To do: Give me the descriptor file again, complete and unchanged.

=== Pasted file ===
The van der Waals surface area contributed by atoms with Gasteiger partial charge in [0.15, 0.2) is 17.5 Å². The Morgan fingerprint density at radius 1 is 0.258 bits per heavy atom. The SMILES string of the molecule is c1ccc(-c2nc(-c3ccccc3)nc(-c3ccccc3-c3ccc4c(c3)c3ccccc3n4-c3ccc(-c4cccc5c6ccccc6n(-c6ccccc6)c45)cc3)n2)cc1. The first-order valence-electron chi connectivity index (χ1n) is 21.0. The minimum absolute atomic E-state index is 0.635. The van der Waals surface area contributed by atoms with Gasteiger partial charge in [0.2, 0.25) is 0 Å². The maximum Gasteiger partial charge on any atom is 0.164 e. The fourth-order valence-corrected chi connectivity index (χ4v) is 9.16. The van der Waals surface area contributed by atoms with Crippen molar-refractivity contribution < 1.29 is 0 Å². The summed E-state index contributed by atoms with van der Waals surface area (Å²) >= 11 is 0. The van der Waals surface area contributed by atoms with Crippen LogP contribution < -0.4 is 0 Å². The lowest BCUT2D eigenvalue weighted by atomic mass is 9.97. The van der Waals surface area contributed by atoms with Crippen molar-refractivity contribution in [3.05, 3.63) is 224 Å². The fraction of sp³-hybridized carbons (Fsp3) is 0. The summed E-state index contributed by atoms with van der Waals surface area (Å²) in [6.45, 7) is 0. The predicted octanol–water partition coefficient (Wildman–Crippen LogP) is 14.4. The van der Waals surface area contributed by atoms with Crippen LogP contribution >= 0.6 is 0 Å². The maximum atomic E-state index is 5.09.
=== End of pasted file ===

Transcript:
The van der Waals surface area contributed by atoms with Gasteiger partial charge in [0.15, 0.2) is 17.5 Å². The Morgan fingerprint density at radius 1 is 0.258 bits per heavy atom. The SMILES string of the molecule is c1ccc(-c2nc(-c3ccccc3)nc(-c3ccccc3-c3ccc4c(c3)c3ccccc3n4-c3ccc(-c4cccc5c6ccccc6n(-c6ccccc6)c45)cc3)n2)cc1. The first-order valence-electron chi connectivity index (χ1n) is 21.0. The minimum absolute atomic E-state index is 0.635. The van der Waals surface area contributed by atoms with Gasteiger partial charge in [0.2, 0.25) is 0 Å². The maximum Gasteiger partial charge on any atom is 0.164 e. The fourth-order valence-corrected chi connectivity index (χ4v) is 9.16. The van der Waals surface area contributed by atoms with Crippen molar-refractivity contribution < 1.29 is 0 Å². The summed E-state index contributed by atoms with van der Waals surface area (Å²) >= 11 is 0. The van der Waals surface area contributed by atoms with Crippen LogP contribution < -0.4 is 0 Å². The lowest BCUT2D eigenvalue weighted by atomic mass is 9.97. The van der Waals surface area contributed by atoms with Crippen molar-refractivity contribution in [3.05, 3.63) is 224 Å². The fraction of sp³-hybridized carbons (Fsp3) is 0. The summed E-state index contributed by atoms with van der Waals surface area (Å²) in [6.45, 7) is 0. The predicted octanol–water partition coefficient (Wildman–Crippen LogP) is 14.4. The van der Waals surface area contributed by atoms with Crippen LogP contribution >= 0.6 is 0 Å². The maximum atomic E-state index is 5.09.